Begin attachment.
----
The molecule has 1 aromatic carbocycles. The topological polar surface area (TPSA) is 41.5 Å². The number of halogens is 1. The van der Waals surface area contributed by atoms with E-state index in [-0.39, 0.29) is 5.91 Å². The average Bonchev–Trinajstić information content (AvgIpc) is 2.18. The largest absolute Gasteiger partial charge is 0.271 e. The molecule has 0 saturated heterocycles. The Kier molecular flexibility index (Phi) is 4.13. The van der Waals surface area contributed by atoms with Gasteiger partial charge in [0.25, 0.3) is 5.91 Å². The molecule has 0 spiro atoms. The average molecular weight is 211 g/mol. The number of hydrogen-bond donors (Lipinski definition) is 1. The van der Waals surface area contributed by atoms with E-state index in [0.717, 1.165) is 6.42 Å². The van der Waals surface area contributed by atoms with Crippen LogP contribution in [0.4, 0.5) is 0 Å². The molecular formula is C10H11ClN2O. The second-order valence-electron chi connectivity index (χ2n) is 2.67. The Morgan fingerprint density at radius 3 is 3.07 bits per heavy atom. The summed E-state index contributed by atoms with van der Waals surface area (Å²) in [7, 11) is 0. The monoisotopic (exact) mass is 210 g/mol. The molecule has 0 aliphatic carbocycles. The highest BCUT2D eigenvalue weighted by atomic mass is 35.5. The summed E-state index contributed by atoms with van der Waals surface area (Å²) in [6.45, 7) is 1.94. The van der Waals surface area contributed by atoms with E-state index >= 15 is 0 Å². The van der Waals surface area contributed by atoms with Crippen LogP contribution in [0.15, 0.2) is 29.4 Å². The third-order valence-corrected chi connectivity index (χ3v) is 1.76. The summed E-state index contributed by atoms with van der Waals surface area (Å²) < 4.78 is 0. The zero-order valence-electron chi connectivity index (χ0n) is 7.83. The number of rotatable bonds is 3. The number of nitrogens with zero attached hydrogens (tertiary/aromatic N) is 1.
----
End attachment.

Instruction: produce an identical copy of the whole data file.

The molecule has 1 aromatic carbocycles. The topological polar surface area (TPSA) is 41.5 Å². The number of halogens is 1. The van der Waals surface area contributed by atoms with E-state index in [-0.39, 0.29) is 5.91 Å². The average Bonchev–Trinajstić information content (AvgIpc) is 2.18. The largest absolute Gasteiger partial charge is 0.271 e. The molecule has 0 saturated heterocycles. The Kier molecular flexibility index (Phi) is 4.13. The van der Waals surface area contributed by atoms with Gasteiger partial charge in [0.25, 0.3) is 5.91 Å². The molecule has 0 spiro atoms. The average molecular weight is 211 g/mol. The number of hydrogen-bond donors (Lipinski definition) is 1. The van der Waals surface area contributed by atoms with E-state index in [0.717, 1.165) is 6.42 Å². The van der Waals surface area contributed by atoms with Crippen LogP contribution in [0.4, 0.5) is 0 Å². The molecular formula is C10H11ClN2O. The second-order valence-electron chi connectivity index (χ2n) is 2.67. The Morgan fingerprint density at radius 3 is 3.07 bits per heavy atom. The summed E-state index contributed by atoms with van der Waals surface area (Å²) in [7, 11) is 0. The monoisotopic (exact) mass is 210 g/mol. The molecule has 0 aliphatic carbocycles. The highest BCUT2D eigenvalue weighted by atomic mass is 35.5. The summed E-state index contributed by atoms with van der Waals surface area (Å²) in [6.45, 7) is 1.94. The van der Waals surface area contributed by atoms with E-state index >= 15 is 0 Å². The van der Waals surface area contributed by atoms with Crippen LogP contribution in [0.15, 0.2) is 29.4 Å². The third-order valence-corrected chi connectivity index (χ3v) is 1.76. The summed E-state index contributed by atoms with van der Waals surface area (Å²) < 4.78 is 0. The zero-order valence-electron chi connectivity index (χ0n) is 7.83. The number of rotatable bonds is 3. The number of nitrogens with zero attached hydrogens (tertiary/aromatic N) is 1.